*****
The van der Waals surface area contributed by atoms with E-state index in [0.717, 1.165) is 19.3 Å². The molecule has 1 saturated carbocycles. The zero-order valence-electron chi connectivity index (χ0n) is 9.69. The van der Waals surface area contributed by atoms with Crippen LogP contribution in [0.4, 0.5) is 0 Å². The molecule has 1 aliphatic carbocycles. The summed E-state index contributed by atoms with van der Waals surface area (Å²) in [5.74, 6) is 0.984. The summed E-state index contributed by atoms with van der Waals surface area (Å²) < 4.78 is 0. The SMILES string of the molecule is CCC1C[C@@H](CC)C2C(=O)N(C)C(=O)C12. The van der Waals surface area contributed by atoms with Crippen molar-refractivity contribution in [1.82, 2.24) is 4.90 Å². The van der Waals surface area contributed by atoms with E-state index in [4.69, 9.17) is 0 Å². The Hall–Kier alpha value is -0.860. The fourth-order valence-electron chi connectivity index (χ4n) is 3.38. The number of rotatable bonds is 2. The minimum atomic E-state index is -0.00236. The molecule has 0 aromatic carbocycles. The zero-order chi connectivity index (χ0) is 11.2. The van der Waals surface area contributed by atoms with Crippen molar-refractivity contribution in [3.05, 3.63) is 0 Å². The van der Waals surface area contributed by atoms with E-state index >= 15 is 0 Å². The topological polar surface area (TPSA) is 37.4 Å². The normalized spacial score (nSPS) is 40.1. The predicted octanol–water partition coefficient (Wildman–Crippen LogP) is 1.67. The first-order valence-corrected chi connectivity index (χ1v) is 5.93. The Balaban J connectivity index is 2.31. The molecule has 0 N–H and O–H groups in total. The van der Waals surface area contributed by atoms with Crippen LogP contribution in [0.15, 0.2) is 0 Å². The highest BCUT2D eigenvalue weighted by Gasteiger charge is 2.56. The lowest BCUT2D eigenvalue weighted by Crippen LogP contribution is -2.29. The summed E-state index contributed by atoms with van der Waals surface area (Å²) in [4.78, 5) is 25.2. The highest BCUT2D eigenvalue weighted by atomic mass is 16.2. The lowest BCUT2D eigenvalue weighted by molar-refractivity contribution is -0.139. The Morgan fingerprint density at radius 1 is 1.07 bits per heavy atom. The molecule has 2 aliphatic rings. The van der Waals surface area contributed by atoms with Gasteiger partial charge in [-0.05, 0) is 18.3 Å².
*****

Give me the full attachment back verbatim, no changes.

The van der Waals surface area contributed by atoms with E-state index in [0.717, 1.165) is 19.3 Å². The molecule has 1 saturated carbocycles. The zero-order valence-electron chi connectivity index (χ0n) is 9.69. The van der Waals surface area contributed by atoms with Crippen LogP contribution in [0.4, 0.5) is 0 Å². The molecule has 1 aliphatic carbocycles. The summed E-state index contributed by atoms with van der Waals surface area (Å²) in [5.74, 6) is 0.984. The summed E-state index contributed by atoms with van der Waals surface area (Å²) < 4.78 is 0. The SMILES string of the molecule is CCC1C[C@@H](CC)C2C(=O)N(C)C(=O)C12. The van der Waals surface area contributed by atoms with Crippen molar-refractivity contribution in [1.82, 2.24) is 4.90 Å². The van der Waals surface area contributed by atoms with E-state index in [4.69, 9.17) is 0 Å². The Hall–Kier alpha value is -0.860. The fourth-order valence-electron chi connectivity index (χ4n) is 3.38. The number of rotatable bonds is 2. The minimum atomic E-state index is -0.00236. The molecule has 0 aromatic carbocycles. The zero-order chi connectivity index (χ0) is 11.2. The van der Waals surface area contributed by atoms with Crippen molar-refractivity contribution in [3.05, 3.63) is 0 Å². The van der Waals surface area contributed by atoms with E-state index >= 15 is 0 Å². The topological polar surface area (TPSA) is 37.4 Å². The normalized spacial score (nSPS) is 40.1. The predicted octanol–water partition coefficient (Wildman–Crippen LogP) is 1.67. The first-order valence-corrected chi connectivity index (χ1v) is 5.93. The Balaban J connectivity index is 2.31. The molecule has 0 N–H and O–H groups in total. The van der Waals surface area contributed by atoms with Crippen LogP contribution in [0.15, 0.2) is 0 Å². The highest BCUT2D eigenvalue weighted by Gasteiger charge is 2.56. The lowest BCUT2D eigenvalue weighted by Crippen LogP contribution is -2.29. The summed E-state index contributed by atoms with van der Waals surface area (Å²) in [4.78, 5) is 25.2. The highest BCUT2D eigenvalue weighted by atomic mass is 16.2. The lowest BCUT2D eigenvalue weighted by molar-refractivity contribution is -0.139. The Morgan fingerprint density at radius 1 is 1.07 bits per heavy atom. The molecule has 2 aliphatic rings. The van der Waals surface area contributed by atoms with Gasteiger partial charge in [-0.05, 0) is 18.3 Å².